Commercial jets: where are all the contained engine failures?

Yesterday in Denver was the most recent uncontained engine failure to make the news. There seem to have been quite a number of them in the past decade or so.

OTOH, where are all the contained engine failures? A critical part of new engine design/testing is the famous “blade-off” test, in which an engine is operated on a ground-based test stand while a compressor blade is deliberately severed from its hub; the engine is destroyed in the process, but test is considered a success if the engine nacelle keeps any pieces from scattering radially. This is an important safety feature, which would imply that at least a significant portion of engine failures are of a nature that can be contained - yet I don’t recall hearing of many of these. They certainly aren’t as spectacular in appearance as an uncontained failure, but I would still have thought they’d make the evening news.

Is there a stat somewhere? What percentage of in-flight engine failures are contained versus uncontained? For the uncontained failures, how many involve a blade separation that just happened to be unexpectedly energetic (versus a fragmentation of the hub, which is understood to be pretty much uncontainable)?

I’ve been privy to a few over the past 3 decades. They fail, the fan and lower compressor stages and turbine blades may look dog-eared, but no other external damage. The engine is replaced.

They would involve a return to field or a diversion. Tense moments for the passengers and crew, but with fairly uneventful landings. It may or may not make make splashy news.

Visibly shedding pieces, accompanied by flame/smoke or intense vibration. Major national news that doesn’t have to wait for eleven o’clock.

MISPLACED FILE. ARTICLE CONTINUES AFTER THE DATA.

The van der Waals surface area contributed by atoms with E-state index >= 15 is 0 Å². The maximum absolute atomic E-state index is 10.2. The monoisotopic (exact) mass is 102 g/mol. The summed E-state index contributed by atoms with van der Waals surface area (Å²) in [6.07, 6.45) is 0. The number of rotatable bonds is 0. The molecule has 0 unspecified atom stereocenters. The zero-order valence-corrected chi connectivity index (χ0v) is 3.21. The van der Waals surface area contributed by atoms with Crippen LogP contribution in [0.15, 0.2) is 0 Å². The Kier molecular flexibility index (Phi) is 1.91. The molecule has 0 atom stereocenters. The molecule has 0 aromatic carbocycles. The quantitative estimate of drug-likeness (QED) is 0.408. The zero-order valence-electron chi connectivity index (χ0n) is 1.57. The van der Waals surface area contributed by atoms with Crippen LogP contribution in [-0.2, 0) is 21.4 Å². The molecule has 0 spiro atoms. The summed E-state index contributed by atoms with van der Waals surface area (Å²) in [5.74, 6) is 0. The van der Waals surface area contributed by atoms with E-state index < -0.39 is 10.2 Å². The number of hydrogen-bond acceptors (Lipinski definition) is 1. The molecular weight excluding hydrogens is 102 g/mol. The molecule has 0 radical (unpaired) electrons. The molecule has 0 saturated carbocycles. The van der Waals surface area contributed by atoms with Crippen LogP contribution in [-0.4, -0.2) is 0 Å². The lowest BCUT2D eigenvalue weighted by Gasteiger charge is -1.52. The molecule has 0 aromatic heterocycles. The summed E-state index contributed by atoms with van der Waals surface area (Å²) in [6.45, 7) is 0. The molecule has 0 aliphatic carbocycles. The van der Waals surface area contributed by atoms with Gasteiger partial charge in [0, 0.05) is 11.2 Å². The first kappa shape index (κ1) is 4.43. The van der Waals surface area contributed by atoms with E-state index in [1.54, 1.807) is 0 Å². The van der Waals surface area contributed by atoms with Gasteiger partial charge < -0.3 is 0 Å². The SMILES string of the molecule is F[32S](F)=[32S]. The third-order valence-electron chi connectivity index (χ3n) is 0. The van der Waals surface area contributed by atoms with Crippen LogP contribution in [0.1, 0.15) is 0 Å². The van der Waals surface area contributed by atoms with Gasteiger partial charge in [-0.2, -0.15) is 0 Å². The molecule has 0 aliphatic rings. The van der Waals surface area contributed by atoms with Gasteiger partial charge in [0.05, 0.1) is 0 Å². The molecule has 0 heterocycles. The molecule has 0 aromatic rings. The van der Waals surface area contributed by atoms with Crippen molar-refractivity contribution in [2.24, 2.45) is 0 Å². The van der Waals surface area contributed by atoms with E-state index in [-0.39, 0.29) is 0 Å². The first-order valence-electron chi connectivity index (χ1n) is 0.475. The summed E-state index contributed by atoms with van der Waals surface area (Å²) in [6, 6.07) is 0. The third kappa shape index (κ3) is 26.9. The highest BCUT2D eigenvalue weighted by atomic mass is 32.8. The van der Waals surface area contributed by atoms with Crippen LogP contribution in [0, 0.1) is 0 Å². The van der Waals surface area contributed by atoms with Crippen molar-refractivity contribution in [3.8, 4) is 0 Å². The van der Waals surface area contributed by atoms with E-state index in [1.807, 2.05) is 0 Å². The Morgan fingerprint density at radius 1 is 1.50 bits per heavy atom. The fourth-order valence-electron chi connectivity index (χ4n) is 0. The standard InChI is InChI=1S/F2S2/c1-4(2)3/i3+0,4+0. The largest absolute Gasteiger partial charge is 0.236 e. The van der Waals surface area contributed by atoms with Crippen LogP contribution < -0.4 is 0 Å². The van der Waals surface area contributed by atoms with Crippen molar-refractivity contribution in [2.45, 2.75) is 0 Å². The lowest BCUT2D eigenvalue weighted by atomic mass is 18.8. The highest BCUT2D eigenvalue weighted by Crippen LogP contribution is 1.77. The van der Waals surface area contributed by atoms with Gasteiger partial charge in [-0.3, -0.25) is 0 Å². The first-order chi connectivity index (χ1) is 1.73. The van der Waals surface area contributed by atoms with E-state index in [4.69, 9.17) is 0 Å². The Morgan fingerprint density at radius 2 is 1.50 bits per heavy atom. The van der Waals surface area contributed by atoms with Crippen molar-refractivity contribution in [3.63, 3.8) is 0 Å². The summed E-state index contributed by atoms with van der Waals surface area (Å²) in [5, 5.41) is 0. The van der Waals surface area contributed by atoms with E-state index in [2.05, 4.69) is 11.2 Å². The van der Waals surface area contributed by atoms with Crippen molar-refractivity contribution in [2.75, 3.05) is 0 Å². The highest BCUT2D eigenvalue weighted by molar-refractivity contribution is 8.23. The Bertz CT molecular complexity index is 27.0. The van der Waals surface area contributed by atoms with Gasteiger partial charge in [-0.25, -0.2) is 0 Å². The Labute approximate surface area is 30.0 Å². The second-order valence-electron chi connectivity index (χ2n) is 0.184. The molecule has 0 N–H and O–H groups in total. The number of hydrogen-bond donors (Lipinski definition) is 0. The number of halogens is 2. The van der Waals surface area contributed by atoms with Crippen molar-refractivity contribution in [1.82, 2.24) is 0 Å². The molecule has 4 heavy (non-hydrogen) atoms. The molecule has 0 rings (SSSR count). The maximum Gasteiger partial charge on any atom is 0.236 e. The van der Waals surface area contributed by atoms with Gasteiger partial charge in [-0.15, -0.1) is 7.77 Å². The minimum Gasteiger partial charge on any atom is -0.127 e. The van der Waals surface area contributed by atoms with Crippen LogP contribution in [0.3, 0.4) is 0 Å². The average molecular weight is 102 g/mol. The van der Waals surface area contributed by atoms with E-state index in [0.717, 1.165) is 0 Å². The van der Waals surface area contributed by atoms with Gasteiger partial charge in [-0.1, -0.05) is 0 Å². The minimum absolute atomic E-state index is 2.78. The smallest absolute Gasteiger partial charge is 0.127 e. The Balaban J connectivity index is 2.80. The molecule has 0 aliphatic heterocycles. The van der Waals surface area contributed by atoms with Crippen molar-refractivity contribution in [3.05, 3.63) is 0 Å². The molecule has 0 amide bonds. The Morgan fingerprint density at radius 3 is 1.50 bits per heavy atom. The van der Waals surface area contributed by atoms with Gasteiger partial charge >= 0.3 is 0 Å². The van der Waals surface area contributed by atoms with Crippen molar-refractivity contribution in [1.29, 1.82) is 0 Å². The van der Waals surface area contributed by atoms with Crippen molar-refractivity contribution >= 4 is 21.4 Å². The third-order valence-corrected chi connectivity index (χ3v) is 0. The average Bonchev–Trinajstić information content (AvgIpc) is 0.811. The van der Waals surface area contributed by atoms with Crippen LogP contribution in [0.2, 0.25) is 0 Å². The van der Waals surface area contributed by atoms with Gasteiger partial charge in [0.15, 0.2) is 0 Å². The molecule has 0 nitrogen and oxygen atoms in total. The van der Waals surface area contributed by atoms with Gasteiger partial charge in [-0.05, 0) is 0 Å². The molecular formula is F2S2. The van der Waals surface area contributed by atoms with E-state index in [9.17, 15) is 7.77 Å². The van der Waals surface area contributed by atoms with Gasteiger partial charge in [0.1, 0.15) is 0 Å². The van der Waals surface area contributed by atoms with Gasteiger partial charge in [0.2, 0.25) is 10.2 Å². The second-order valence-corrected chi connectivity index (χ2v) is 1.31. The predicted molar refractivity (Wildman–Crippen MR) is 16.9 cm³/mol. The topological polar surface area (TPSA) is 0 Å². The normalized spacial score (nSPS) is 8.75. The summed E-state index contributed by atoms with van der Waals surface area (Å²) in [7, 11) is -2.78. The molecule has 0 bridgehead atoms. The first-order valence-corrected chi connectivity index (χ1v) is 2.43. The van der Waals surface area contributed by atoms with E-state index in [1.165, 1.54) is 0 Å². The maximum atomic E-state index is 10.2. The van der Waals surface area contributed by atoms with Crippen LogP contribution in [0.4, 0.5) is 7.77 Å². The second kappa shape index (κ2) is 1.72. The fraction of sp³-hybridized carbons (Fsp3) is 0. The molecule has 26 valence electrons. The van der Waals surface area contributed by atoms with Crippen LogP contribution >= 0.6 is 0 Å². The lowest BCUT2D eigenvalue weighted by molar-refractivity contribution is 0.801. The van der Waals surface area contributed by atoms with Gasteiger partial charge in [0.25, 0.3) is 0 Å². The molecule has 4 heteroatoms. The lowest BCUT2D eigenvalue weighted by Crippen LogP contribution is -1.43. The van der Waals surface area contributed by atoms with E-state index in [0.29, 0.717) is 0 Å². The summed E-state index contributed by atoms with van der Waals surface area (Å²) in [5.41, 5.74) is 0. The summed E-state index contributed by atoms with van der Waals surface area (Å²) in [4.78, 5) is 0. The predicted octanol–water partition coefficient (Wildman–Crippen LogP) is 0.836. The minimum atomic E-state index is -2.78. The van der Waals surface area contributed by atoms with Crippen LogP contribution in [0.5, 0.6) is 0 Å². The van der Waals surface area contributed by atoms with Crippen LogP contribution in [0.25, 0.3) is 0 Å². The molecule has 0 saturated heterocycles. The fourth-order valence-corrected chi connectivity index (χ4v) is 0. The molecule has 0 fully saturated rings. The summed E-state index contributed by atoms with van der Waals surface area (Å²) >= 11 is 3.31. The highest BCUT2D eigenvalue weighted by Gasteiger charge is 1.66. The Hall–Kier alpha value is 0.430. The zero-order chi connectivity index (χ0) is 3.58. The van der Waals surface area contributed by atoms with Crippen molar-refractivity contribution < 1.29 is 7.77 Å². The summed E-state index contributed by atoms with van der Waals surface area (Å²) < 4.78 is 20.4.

As to the former contained failures, they can include an inflight shutdown ( purposely ) if a parameter or parameters may indicate the continued running may cause a more catastrophic failure. I dare say that other than but for an announcement from the cockpit, an engine shutdown might not be all that noticeable from the average passenger’s perspective.

Pretty much what @BrickBat said. Contained failures are not non-events, but they’re not the large deal. Absent compelling scary pix shot from the cabin, they don’t get much news traction. I can’t readily point to a stat cite, but from background knowledge it’s many, many contained failures for each uncontained. Recognizing contained failures include things like fuel pump failure, where the rotating machinery is totally undamaged but the fire goes out.

As well, the spectacular fanblade-off tests do not prove that uncontained failures are impossible. Merely that one particular (believed to be common) failure mode will be contained. Although it’s becoming apparent that the blade-off test isn’t as definitive as they’d thought. There are a lot of random vagaries in exactly where & how the blade comes loose that impinge on the results.

Southwest has had two uncontained blade-off events that made an absolute hash of the engine cowling. In the first event the shrapnel missed the cabin and most of the rest of airplane. In the second, famously it did not; instead shrapnel busted out a cabin window and indirectly killed the woman sitting adjacent. Plus damaged a bunch of other nearby stuff. Fortunately that collateral damage wasn’t enough to lose the jet completely.

The NTSB (& FAA) are still chewing on these events, but it appears the cowling design has sectors of strength and sectors of vulnerability. If the debris path happens to cut through the sector of vulnerability, the cowling will come unglued and much collateral damage will ensue.

Look up air traffic control videos on YouTube, such as from VASAviation. There’s quite a few engine failures, vibrations, smoke, etc. recorded there, and while they are declared emergencies, most planes end up landing without incident so they don’t make the news.